From Silver To Small

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When you're successful, it might be tempting to see if you can uberachieve elsewhere. Like rapper-actors ... or Shaq Diesel. Recently some high-profile Tinseltown actor/directors have turned their creative energies to directing spots as well—Zach Braff shoots spots out of Space Program and Ben Affleck joined Independent Media. We checked in with another Hollywood talent, Liev Schreiber, who shot his first film, Everything is Illuminated in 2005 and in July signed with Washington Square films for commercial representation. Calling from Lithuania, where he was on the actor's side of the camera on the set of Defiance, directed by Edward Zwick and co-starring Daniel Craig, the thespian-turned director gave us the lowdown on his commercials aspirations.

What makes you want to direct commercials?

I guess the biggest reason for me was I had a small window of available time before I started Talk Radio (on Broadway) and I thought it might be a great way to get in some time to work with a crew and get to direct. That was really what it was about—working in the short format and being able to play with cameras and lights and crews and get to direct. I've really only directed one film and I'm eager to get some more experience under my belt, particularly with the technical elements and I think commercials are a great way to get that.

Obviously that available time came and went.

Yeah, it went by pretty quick. I had a couple opportunities to do some job but it's been too hard to fit it around the acting schedule. I'm really excited about the prospect of doing more commercial work. The guys at Washington Square (Films) are really cool, not to mention right around the corner from my house. It's something I hope to eventually get off the ground but with my schedule now, I'm not sure when that opportunity will be, in terms of the near future.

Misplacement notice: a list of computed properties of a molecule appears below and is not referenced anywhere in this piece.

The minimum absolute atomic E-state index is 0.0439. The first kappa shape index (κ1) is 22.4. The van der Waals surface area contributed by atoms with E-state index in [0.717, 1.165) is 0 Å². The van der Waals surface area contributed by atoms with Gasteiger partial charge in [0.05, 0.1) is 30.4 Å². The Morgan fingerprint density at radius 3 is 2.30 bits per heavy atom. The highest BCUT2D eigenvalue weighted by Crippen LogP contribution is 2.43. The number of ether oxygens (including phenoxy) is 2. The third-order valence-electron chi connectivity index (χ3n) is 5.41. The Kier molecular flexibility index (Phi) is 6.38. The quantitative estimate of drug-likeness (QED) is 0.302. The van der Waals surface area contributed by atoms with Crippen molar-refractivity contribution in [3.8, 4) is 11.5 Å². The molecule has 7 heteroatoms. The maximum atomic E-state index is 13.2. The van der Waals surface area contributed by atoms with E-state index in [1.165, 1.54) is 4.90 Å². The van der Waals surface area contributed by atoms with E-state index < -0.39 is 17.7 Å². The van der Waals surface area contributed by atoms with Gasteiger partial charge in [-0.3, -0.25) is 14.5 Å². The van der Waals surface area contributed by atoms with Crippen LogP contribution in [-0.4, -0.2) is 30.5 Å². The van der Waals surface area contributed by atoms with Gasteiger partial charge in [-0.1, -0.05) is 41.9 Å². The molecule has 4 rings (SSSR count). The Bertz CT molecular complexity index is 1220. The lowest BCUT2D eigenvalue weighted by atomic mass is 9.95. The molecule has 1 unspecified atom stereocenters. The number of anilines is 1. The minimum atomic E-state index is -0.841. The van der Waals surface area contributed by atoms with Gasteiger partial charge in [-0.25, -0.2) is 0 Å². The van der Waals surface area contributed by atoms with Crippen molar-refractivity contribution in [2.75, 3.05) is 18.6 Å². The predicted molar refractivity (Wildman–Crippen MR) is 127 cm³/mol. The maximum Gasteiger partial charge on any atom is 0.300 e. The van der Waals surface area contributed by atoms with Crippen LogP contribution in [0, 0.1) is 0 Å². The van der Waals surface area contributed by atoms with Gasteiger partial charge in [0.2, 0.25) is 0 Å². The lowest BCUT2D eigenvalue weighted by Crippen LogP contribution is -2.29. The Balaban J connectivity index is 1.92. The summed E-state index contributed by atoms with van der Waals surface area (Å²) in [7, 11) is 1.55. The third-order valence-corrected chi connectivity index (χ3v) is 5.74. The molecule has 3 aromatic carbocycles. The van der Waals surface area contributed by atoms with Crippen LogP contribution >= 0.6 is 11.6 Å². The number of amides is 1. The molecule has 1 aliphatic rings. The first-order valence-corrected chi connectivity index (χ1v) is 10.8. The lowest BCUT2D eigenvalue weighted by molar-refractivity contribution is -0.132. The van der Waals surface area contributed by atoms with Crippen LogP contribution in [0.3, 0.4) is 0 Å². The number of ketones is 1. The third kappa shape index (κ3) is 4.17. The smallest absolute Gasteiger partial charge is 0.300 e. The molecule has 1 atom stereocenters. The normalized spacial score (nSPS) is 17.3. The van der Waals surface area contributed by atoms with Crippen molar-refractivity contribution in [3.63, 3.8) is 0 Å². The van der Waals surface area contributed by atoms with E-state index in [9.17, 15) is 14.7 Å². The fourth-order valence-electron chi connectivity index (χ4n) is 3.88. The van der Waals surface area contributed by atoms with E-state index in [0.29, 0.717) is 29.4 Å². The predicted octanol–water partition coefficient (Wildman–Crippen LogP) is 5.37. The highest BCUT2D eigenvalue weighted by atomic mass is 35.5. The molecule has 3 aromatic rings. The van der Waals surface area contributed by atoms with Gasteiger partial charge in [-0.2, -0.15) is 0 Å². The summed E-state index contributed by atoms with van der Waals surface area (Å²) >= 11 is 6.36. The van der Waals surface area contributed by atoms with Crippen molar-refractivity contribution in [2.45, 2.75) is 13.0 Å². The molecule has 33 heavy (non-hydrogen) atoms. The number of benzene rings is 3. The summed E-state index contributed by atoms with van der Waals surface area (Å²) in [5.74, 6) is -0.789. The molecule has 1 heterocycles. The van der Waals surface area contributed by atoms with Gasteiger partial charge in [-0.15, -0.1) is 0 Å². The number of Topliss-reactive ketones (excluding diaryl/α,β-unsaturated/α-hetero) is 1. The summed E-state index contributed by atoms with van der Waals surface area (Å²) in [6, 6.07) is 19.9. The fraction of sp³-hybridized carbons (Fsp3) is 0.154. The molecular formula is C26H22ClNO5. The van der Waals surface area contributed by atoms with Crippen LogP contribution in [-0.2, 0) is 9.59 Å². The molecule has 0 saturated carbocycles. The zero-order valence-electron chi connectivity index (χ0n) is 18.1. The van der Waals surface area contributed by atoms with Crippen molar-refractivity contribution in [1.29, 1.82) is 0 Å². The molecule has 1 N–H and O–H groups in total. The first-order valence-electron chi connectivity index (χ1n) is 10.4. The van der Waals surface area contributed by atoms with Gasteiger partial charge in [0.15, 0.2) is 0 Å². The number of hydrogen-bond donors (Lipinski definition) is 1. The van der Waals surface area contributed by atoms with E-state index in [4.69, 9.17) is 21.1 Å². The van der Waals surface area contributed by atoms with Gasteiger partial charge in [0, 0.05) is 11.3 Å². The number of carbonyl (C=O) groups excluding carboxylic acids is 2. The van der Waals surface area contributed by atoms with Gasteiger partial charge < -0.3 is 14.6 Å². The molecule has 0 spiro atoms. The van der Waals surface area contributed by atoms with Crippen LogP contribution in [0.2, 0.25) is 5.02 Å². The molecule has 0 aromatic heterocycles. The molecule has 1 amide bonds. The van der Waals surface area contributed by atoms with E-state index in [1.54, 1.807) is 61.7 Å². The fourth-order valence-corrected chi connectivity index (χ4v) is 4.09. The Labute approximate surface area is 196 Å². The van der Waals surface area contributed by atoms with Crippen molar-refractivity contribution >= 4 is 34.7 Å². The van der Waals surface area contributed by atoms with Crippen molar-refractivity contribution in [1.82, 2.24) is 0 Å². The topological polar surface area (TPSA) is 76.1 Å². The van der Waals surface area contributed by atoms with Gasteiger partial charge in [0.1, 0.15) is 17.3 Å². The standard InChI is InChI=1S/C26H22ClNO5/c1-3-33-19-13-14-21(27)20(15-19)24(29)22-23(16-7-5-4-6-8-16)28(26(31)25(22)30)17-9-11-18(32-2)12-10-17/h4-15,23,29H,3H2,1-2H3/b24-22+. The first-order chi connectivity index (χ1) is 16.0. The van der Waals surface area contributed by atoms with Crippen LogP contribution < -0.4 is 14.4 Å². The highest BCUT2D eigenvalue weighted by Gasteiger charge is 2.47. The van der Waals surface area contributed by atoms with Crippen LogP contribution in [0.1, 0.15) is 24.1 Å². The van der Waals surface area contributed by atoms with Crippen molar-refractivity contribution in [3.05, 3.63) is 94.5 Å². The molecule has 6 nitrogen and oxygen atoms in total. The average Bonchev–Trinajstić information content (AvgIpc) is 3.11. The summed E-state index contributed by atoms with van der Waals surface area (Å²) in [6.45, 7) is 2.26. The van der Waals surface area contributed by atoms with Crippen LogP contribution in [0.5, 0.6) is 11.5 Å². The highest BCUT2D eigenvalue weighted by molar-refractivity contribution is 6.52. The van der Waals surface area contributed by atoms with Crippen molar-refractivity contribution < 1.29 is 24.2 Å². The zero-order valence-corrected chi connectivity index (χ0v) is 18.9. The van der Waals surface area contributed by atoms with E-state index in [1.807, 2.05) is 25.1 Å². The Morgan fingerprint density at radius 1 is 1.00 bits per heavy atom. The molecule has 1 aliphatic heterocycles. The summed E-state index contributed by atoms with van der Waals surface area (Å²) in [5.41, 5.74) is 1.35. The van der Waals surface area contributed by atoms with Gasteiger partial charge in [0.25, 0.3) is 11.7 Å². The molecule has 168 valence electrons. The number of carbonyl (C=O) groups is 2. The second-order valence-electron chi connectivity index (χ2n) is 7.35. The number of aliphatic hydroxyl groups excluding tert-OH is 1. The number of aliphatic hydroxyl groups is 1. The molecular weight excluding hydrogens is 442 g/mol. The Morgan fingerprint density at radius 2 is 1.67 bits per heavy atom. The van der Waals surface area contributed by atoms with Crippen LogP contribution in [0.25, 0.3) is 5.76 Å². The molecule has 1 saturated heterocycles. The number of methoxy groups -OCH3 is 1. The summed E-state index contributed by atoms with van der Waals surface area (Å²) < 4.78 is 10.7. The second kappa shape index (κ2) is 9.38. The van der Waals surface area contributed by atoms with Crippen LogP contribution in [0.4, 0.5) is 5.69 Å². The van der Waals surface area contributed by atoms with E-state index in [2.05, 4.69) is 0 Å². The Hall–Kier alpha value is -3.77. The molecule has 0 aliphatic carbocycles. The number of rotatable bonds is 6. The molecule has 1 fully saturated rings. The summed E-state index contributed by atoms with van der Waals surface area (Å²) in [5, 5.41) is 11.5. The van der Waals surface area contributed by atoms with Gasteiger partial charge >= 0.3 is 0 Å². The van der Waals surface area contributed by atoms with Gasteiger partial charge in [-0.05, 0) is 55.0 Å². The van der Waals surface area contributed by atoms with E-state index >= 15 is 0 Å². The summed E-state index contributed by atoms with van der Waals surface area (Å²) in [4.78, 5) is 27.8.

Can you tell us about the spots you've directed so far?

I did a PSA for (AIDS action organization) Cable Positive but I haven't had the chance to work with a concept and agency, which I actually love doing. When I first got out of school I worked as a copywriter, I briefly interned at Ogilvy, and I do a lot of voiceover contracts now so I spend time working with creative people at agencies and I enjoy it. The best thing about all of it is the short format. You have a limited amount of time and there's a very clear concept of what can be done and you are responsible for that. I like having those parameters, you know? I like taking direction, part of that is just being an actor. But I think part of the fear and anxiety for me doing a feature was being totally responsible for it. Part of the beauty of doing a commercial is, yeah, you're responsible for it but there are parameters defined by the client. Someone sets a goal and you show them the way to get there. But when you're writing your own material and directing long format, it's really a much more dangerous and organic event and you sometimes go down roads you don't want to go down and have to find ways of destroying and reinventing different aspects everyday. I think the short format of commercials doesn't allow that because if you get too far outside the box, you're gone. I'd also like to be in the editing room for these things because, for me, that's one of the more creative elements of directing.

Commercials seem to provide the best of both worlds – the parameters of being an actor and the freedom of being a director.

Yeah. It's also the specificity of the job. When you're trying to write something or make a movie, you don't really know what it is until it happens. In features, you generally know where you're going but I find I don't know if it's right until I've seen the acting or I've seen the location. That's when the thing starts to take on a life, or it's own life, or at least you hope it does. Because it sucks if it doesn't. But with a commercial, it's defined already. You know what it is, you know what it has to be and it's just about the process of getting there and I like process. It's like rehearsing in the theater.

Film advertising isn't stuck on the TV anymore; How does that inform your goals for this work?

It makes it a more interesting area, that there's so many different formats to advertising now. That said, I think that the challenge of the 30-second spot is an exciting one. It's still there. The :30 and the :60. The :60 is hard as hell and you don't think it can get any harder. Then you have to cut a :30.

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